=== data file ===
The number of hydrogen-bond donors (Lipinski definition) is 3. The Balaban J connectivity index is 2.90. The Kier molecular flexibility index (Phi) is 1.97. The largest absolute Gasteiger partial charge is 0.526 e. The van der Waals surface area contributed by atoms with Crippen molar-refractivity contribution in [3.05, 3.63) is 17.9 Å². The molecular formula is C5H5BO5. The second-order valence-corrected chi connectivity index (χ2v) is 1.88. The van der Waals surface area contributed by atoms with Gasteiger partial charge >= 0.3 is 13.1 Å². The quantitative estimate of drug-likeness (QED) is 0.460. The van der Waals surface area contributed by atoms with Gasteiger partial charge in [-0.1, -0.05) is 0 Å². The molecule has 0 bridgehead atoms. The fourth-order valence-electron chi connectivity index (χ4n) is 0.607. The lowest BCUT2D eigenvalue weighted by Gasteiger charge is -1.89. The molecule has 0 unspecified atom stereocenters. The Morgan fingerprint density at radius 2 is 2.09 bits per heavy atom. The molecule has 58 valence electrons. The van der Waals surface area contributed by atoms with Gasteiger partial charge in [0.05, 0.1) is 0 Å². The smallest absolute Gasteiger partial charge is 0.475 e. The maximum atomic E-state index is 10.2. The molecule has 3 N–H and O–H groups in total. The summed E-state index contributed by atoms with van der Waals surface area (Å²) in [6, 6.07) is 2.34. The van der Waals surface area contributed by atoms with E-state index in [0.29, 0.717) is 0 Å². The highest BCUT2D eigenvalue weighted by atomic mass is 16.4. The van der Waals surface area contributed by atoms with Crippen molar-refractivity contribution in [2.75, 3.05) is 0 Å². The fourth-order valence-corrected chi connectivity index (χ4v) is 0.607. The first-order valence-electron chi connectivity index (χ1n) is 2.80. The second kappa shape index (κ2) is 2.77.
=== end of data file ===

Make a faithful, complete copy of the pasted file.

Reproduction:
The number of hydrogen-bond donors (Lipinski definition) is 3. The Balaban J connectivity index is 2.90. The Kier molecular flexibility index (Phi) is 1.97. The largest absolute Gasteiger partial charge is 0.526 e. The van der Waals surface area contributed by atoms with Crippen molar-refractivity contribution in [3.05, 3.63) is 17.9 Å². The molecular formula is C5H5BO5. The second-order valence-corrected chi connectivity index (χ2v) is 1.88. The van der Waals surface area contributed by atoms with Gasteiger partial charge >= 0.3 is 13.1 Å². The quantitative estimate of drug-likeness (QED) is 0.460. The van der Waals surface area contributed by atoms with Gasteiger partial charge in [-0.1, -0.05) is 0 Å². The molecule has 0 bridgehead atoms. The fourth-order valence-electron chi connectivity index (χ4n) is 0.607. The lowest BCUT2D eigenvalue weighted by Gasteiger charge is -1.89. The molecule has 0 unspecified atom stereocenters. The Morgan fingerprint density at radius 2 is 2.09 bits per heavy atom. The molecule has 58 valence electrons. The van der Waals surface area contributed by atoms with Gasteiger partial charge in [0.05, 0.1) is 0 Å². The smallest absolute Gasteiger partial charge is 0.475 e. The maximum atomic E-state index is 10.2. The molecule has 3 N–H and O–H groups in total. The summed E-state index contributed by atoms with van der Waals surface area (Å²) in [6, 6.07) is 2.34. The van der Waals surface area contributed by atoms with E-state index in [0.29, 0.717) is 0 Å². The highest BCUT2D eigenvalue weighted by atomic mass is 16.4. The van der Waals surface area contributed by atoms with Crippen molar-refractivity contribution in [2.75, 3.05) is 0 Å². The fourth-order valence-corrected chi connectivity index (χ4v) is 0.607. The first-order valence-electron chi connectivity index (χ1n) is 2.80. The second kappa shape index (κ2) is 2.77.